Sunday, 14 March 2010

WEBS and things

With the weather due to be springlike again today I shook off all the cobwebs, dusted myself down like a busy little bee, and looked forward to my two trips to the reserve today.
The first was to take part in the monthly, all year round, Wetland Bird Survey (WEBS), always carried out around a high tide and generally on the same day all round the country. On the Swale NNR there are three of us that take part and we then combine our totals. I always count the middle part of the reserve, that is the grazing marsh, and the adjacent farmland. Another guy counts at Shellness Point and another the saltings below Harty church. Both of those positions are at the extreme ends of the reserve and hold important and historical wader roosts. Today it took place during late morning/lunch time and despite milder weather and fast reducing water levels, I still had good counts of birds on my section.

62 Mute Swan - 260 White-fronted Geese - 600 Brent Geese - 50 Shelduck - 800 Wigeon - 30 Gadwall - 200 Teal - 140 Mallard - 30 Pintail - 80 Shoveler - 6 Pochard - 150 Coot - 1400 Golden Plover - 700 Lapwing - 100 Dunlin - 1 Ruff - 150 Curlew - 50 Redshank

There were a few other bits and bobs but the above were the highest counts and the best part was the arrival of the Whitefronts just as I got to the hide. They began flying in from the Harty Road just a mile away and after scattering all over the sky above me, suddenly began dropping into the reserve no more than a hundred yards away from me. The beautiful cacophony of Whitefronts calls as they do that is quite magical and after a quick wash and brush up, most of them were asleep, heads tucked under wings, within minutes.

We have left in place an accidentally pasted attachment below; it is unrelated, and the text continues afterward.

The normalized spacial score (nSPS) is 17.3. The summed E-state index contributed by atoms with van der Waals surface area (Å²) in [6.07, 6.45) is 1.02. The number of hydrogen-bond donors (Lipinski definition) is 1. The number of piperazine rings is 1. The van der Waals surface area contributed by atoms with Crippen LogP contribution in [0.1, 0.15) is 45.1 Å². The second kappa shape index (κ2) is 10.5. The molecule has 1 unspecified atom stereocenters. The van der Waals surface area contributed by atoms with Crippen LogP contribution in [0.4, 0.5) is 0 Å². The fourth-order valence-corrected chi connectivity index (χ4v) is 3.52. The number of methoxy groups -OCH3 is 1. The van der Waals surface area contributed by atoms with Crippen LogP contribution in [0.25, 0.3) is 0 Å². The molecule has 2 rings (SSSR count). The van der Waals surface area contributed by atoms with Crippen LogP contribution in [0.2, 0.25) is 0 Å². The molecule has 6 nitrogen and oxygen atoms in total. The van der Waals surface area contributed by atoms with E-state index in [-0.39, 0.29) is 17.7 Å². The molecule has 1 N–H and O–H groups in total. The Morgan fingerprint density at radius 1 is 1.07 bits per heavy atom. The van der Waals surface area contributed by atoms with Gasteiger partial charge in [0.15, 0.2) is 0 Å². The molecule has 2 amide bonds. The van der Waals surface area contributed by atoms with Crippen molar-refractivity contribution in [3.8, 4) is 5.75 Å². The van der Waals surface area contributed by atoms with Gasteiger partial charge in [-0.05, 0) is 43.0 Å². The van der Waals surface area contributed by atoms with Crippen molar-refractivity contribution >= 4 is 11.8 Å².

With the WEBS finished at lunchtime there was time to get home and joyfully watch Man Utd beat Fulham before a return to the reserve for the Harrier roost count. Once again this is a monthly count, carried out around Kent over the six winter months and is designed to build up a picture of favourite roosting sites and the number of harriers that use them. Information that can be utilized in lots of ways.
Remarkably, as seems to have happened each time this winter, cloud cover during the afternoon cleared for the last hour and we were treated to a lovely sunset. As the day winds down then, the marsh is a lovely place as dusk settles in. The huge array of bird calls gradually dwindles with the light until at the very end you get that sudden rush of darkness as though somebody has switched a light off. But the birds still call intermittently, especially when they sense you trudging past in the gloom, and best of all, like this morning, it was the Whitefronts that held my ear, this time a mile or so away and perhaps calling "good night" to each other. Who knows, but it had been a lovely day, you just can't beat the big open skies of a marsh.

1 comment:

  1. was indeed a lovely day Derek ( well morning!)

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